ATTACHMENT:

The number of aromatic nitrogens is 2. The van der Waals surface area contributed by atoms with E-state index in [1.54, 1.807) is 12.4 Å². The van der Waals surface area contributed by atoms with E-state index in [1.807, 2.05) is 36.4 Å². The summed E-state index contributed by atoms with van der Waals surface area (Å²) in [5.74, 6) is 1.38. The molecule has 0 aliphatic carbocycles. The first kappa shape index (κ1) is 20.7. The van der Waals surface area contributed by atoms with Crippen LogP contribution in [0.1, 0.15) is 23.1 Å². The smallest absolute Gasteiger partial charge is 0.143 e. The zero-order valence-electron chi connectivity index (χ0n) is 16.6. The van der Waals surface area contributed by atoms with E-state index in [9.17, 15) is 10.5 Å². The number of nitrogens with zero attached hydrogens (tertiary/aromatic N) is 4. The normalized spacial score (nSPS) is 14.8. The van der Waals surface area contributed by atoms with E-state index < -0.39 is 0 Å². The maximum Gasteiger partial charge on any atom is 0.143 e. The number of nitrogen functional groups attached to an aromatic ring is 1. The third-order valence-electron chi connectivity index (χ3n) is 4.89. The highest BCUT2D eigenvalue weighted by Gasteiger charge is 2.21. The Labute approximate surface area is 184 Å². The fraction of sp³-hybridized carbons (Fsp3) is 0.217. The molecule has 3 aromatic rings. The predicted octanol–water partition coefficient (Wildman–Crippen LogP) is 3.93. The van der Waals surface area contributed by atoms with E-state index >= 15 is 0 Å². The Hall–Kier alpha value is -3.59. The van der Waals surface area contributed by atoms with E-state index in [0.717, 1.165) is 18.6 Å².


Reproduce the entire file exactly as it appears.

The number of aromatic nitrogens is 2. The van der Waals surface area contributed by atoms with E-state index in [1.54, 1.807) is 12.4 Å². The van der Waals surface area contributed by atoms with E-state index in [1.807, 2.05) is 36.4 Å². The summed E-state index contributed by atoms with van der Waals surface area (Å²) in [5.74, 6) is 1.38. The molecule has 0 aliphatic carbocycles. The first kappa shape index (κ1) is 20.7. The van der Waals surface area contributed by atoms with Crippen LogP contribution in [0.1, 0.15) is 23.1 Å². The smallest absolute Gasteiger partial charge is 0.143 e. The zero-order valence-electron chi connectivity index (χ0n) is 16.6. The van der Waals surface area contributed by atoms with E-state index in [9.17, 15) is 10.5 Å². The number of nitrogens with zero attached hydrogens (tertiary/aromatic N) is 4. The normalized spacial score (nSPS) is 14.8. The van der Waals surface area contributed by atoms with E-state index < -0.39 is 0 Å². The maximum Gasteiger partial charge on any atom is 0.143 e. The number of nitrogen functional groups attached to an aromatic ring is 1. The third-order valence-electron chi connectivity index (χ3n) is 4.89. The highest BCUT2D eigenvalue weighted by Gasteiger charge is 2.21. The Labute approximate surface area is 184 Å². The fraction of sp³-hybridized carbons (Fsp3) is 0.217. The molecule has 3 aromatic rings. The predicted octanol–water partition coefficient (Wildman–Crippen LogP) is 3.93. The van der Waals surface area contributed by atoms with E-state index >= 15 is 0 Å². The Hall–Kier alpha value is -3.59. The van der Waals surface area contributed by atoms with E-state index in [0.717, 1.165) is 18.6 Å².